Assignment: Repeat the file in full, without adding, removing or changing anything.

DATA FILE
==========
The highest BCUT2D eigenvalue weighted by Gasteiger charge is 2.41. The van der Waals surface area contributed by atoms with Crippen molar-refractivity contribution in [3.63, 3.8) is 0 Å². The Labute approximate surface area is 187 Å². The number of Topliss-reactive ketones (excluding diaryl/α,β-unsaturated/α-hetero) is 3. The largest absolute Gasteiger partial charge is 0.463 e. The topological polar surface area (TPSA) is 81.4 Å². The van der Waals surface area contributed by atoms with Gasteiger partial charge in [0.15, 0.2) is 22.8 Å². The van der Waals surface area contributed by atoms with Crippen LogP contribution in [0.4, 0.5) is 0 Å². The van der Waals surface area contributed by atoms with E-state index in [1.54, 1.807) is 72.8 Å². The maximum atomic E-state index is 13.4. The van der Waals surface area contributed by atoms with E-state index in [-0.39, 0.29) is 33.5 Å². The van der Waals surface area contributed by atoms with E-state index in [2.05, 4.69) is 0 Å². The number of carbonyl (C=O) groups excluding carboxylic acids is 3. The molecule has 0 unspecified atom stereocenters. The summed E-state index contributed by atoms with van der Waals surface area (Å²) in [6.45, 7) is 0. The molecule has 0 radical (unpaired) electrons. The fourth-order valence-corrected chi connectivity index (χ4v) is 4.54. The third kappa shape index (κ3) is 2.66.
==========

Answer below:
The highest BCUT2D eigenvalue weighted by Gasteiger charge is 2.41. The van der Waals surface area contributed by atoms with Crippen molar-refractivity contribution in [3.63, 3.8) is 0 Å². The Labute approximate surface area is 187 Å². The number of Topliss-reactive ketones (excluding diaryl/α,β-unsaturated/α-hetero) is 3. The largest absolute Gasteiger partial charge is 0.463 e. The topological polar surface area (TPSA) is 81.4 Å². The van der Waals surface area contributed by atoms with Gasteiger partial charge in [0.15, 0.2) is 22.8 Å². The van der Waals surface area contributed by atoms with Crippen LogP contribution in [0.4, 0.5) is 0 Å². The van der Waals surface area contributed by atoms with E-state index in [1.54, 1.807) is 72.8 Å². The maximum atomic E-state index is 13.4. The van der Waals surface area contributed by atoms with E-state index in [-0.39, 0.29) is 33.5 Å². The van der Waals surface area contributed by atoms with E-state index in [2.05, 4.69) is 0 Å². The number of carbonyl (C=O) groups excluding carboxylic acids is 3. The molecule has 0 unspecified atom stereocenters. The summed E-state index contributed by atoms with van der Waals surface area (Å²) in [6.45, 7) is 0. The molecule has 0 radical (unpaired) electrons. The fourth-order valence-corrected chi connectivity index (χ4v) is 4.54. The third kappa shape index (κ3) is 2.66.